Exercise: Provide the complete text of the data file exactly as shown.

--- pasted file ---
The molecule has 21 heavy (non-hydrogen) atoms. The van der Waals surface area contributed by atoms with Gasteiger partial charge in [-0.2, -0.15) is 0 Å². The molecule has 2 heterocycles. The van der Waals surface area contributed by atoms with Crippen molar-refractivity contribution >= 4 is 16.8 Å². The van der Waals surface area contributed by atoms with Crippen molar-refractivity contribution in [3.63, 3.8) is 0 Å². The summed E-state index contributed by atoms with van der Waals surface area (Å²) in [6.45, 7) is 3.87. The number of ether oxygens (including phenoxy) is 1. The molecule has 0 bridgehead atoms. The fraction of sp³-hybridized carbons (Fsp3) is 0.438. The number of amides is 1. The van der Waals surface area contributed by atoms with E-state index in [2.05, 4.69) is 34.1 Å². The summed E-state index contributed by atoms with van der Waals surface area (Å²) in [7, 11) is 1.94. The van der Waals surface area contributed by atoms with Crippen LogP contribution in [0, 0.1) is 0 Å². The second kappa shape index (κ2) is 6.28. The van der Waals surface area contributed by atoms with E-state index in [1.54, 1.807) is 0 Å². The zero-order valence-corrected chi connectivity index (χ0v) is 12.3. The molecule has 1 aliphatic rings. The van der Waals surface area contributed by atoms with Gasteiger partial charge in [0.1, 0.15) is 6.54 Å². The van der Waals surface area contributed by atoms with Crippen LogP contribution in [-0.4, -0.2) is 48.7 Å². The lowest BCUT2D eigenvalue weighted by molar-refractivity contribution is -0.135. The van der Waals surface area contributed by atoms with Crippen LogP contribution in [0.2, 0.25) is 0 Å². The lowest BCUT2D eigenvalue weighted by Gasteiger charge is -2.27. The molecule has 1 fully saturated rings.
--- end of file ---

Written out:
The molecule has 21 heavy (non-hydrogen) atoms. The van der Waals surface area contributed by atoms with Gasteiger partial charge in [-0.2, -0.15) is 0 Å². The molecule has 2 heterocycles. The van der Waals surface area contributed by atoms with Crippen molar-refractivity contribution >= 4 is 16.8 Å². The van der Waals surface area contributed by atoms with Crippen molar-refractivity contribution in [3.63, 3.8) is 0 Å². The summed E-state index contributed by atoms with van der Waals surface area (Å²) in [6.45, 7) is 3.87. The number of ether oxygens (including phenoxy) is 1. The molecule has 0 bridgehead atoms. The fraction of sp³-hybridized carbons (Fsp3) is 0.438. The number of amides is 1. The van der Waals surface area contributed by atoms with E-state index in [2.05, 4.69) is 34.1 Å². The summed E-state index contributed by atoms with van der Waals surface area (Å²) in [7, 11) is 1.94. The van der Waals surface area contributed by atoms with Crippen LogP contribution in [0, 0.1) is 0 Å². The second kappa shape index (κ2) is 6.28. The van der Waals surface area contributed by atoms with E-state index in [1.54, 1.807) is 0 Å². The zero-order valence-corrected chi connectivity index (χ0v) is 12.3. The molecule has 1 aliphatic rings. The van der Waals surface area contributed by atoms with Gasteiger partial charge in [0.1, 0.15) is 6.54 Å². The van der Waals surface area contributed by atoms with Crippen LogP contribution in [-0.4, -0.2) is 48.7 Å². The lowest BCUT2D eigenvalue weighted by molar-refractivity contribution is -0.135. The van der Waals surface area contributed by atoms with Crippen LogP contribution in [0.2, 0.25) is 0 Å². The lowest BCUT2D eigenvalue weighted by Gasteiger charge is -2.27. The molecule has 1 fully saturated rings.